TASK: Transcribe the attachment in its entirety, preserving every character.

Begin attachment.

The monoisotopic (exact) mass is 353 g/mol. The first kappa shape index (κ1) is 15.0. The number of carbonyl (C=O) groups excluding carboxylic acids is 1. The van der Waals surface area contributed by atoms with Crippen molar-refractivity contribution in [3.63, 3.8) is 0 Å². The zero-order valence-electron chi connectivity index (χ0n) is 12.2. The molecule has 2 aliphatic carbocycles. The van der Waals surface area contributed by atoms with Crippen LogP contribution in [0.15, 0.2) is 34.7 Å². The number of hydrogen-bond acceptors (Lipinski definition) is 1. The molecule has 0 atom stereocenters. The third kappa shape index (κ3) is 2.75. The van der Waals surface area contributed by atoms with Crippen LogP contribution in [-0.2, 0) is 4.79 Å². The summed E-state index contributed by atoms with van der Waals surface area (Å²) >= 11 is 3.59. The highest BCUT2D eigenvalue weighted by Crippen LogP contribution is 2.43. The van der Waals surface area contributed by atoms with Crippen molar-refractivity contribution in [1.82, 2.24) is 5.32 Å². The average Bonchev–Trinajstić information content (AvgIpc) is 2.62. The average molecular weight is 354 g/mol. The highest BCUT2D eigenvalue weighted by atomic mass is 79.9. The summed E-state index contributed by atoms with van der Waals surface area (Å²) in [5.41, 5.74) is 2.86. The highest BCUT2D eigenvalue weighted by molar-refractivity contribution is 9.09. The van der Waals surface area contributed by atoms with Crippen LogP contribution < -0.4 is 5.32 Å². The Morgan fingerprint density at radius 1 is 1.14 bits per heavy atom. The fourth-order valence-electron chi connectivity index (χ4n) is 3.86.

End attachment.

The monoisotopic (exact) mass is 353 g/mol. The first kappa shape index (κ1) is 15.0. The number of carbonyl (C=O) groups excluding carboxylic acids is 1. The van der Waals surface area contributed by atoms with Crippen molar-refractivity contribution in [3.63, 3.8) is 0 Å². The zero-order valence-electron chi connectivity index (χ0n) is 12.2. The molecule has 2 aliphatic carbocycles. The van der Waals surface area contributed by atoms with Crippen LogP contribution in [0.15, 0.2) is 34.7 Å². The number of hydrogen-bond acceptors (Lipinski definition) is 1. The molecule has 0 atom stereocenters. The third kappa shape index (κ3) is 2.75. The van der Waals surface area contributed by atoms with Crippen LogP contribution in [-0.2, 0) is 4.79 Å². The summed E-state index contributed by atoms with van der Waals surface area (Å²) >= 11 is 3.59. The highest BCUT2D eigenvalue weighted by Crippen LogP contribution is 2.43. The van der Waals surface area contributed by atoms with Crippen molar-refractivity contribution in [1.82, 2.24) is 5.32 Å². The average Bonchev–Trinajstić information content (AvgIpc) is 2.62. The average molecular weight is 354 g/mol. The highest BCUT2D eigenvalue weighted by atomic mass is 79.9. The summed E-state index contributed by atoms with van der Waals surface area (Å²) in [5.41, 5.74) is 2.86. The highest BCUT2D eigenvalue weighted by molar-refractivity contribution is 9.09. The van der Waals surface area contributed by atoms with Crippen LogP contribution < -0.4 is 5.32 Å². The Morgan fingerprint density at radius 1 is 1.14 bits per heavy atom. The fourth-order valence-electron chi connectivity index (χ4n) is 3.86.